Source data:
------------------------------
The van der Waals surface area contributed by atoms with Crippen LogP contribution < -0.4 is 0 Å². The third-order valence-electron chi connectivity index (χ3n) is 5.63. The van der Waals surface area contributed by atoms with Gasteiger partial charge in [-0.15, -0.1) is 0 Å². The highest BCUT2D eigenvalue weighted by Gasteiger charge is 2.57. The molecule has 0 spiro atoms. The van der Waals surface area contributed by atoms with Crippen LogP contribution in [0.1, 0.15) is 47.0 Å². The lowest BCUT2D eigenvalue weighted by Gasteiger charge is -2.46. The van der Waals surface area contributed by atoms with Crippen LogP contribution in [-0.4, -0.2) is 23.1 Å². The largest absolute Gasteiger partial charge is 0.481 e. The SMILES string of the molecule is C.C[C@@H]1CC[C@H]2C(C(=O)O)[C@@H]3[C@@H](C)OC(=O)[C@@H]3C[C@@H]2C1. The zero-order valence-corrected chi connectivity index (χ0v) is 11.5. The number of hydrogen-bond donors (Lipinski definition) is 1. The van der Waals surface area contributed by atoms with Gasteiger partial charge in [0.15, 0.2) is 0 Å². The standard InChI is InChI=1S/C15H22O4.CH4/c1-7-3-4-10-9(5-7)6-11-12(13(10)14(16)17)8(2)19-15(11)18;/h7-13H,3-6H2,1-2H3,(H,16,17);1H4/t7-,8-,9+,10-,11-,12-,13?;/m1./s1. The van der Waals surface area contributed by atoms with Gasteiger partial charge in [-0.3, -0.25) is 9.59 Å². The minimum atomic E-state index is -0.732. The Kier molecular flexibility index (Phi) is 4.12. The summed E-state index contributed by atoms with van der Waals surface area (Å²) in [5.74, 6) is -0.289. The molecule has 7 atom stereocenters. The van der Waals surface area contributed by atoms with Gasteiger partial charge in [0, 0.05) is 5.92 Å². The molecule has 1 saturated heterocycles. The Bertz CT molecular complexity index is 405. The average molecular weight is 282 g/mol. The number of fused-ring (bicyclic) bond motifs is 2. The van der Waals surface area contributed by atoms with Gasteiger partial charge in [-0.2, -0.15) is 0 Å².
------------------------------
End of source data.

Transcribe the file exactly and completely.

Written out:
The van der Waals surface area contributed by atoms with Crippen LogP contribution < -0.4 is 0 Å². The third-order valence-electron chi connectivity index (χ3n) is 5.63. The van der Waals surface area contributed by atoms with Gasteiger partial charge in [-0.15, -0.1) is 0 Å². The highest BCUT2D eigenvalue weighted by Gasteiger charge is 2.57. The molecule has 0 spiro atoms. The van der Waals surface area contributed by atoms with Crippen LogP contribution in [0.1, 0.15) is 47.0 Å². The lowest BCUT2D eigenvalue weighted by Gasteiger charge is -2.46. The van der Waals surface area contributed by atoms with Crippen LogP contribution in [-0.4, -0.2) is 23.1 Å². The largest absolute Gasteiger partial charge is 0.481 e. The SMILES string of the molecule is C.C[C@@H]1CC[C@H]2C(C(=O)O)[C@@H]3[C@@H](C)OC(=O)[C@@H]3C[C@@H]2C1. The zero-order valence-corrected chi connectivity index (χ0v) is 11.5. The number of hydrogen-bond donors (Lipinski definition) is 1. The van der Waals surface area contributed by atoms with Gasteiger partial charge in [0.15, 0.2) is 0 Å². The standard InChI is InChI=1S/C15H22O4.CH4/c1-7-3-4-10-9(5-7)6-11-12(13(10)14(16)17)8(2)19-15(11)18;/h7-13H,3-6H2,1-2H3,(H,16,17);1H4/t7-,8-,9+,10-,11-,12-,13?;/m1./s1. The van der Waals surface area contributed by atoms with Gasteiger partial charge in [-0.3, -0.25) is 9.59 Å². The minimum atomic E-state index is -0.732. The Kier molecular flexibility index (Phi) is 4.12. The summed E-state index contributed by atoms with van der Waals surface area (Å²) in [5.74, 6) is -0.289. The molecule has 7 atom stereocenters. The van der Waals surface area contributed by atoms with Gasteiger partial charge in [0, 0.05) is 5.92 Å². The molecule has 1 saturated heterocycles. The Bertz CT molecular complexity index is 405. The average molecular weight is 282 g/mol. The number of fused-ring (bicyclic) bond motifs is 2. The van der Waals surface area contributed by atoms with Gasteiger partial charge in [-0.2, -0.15) is 0 Å².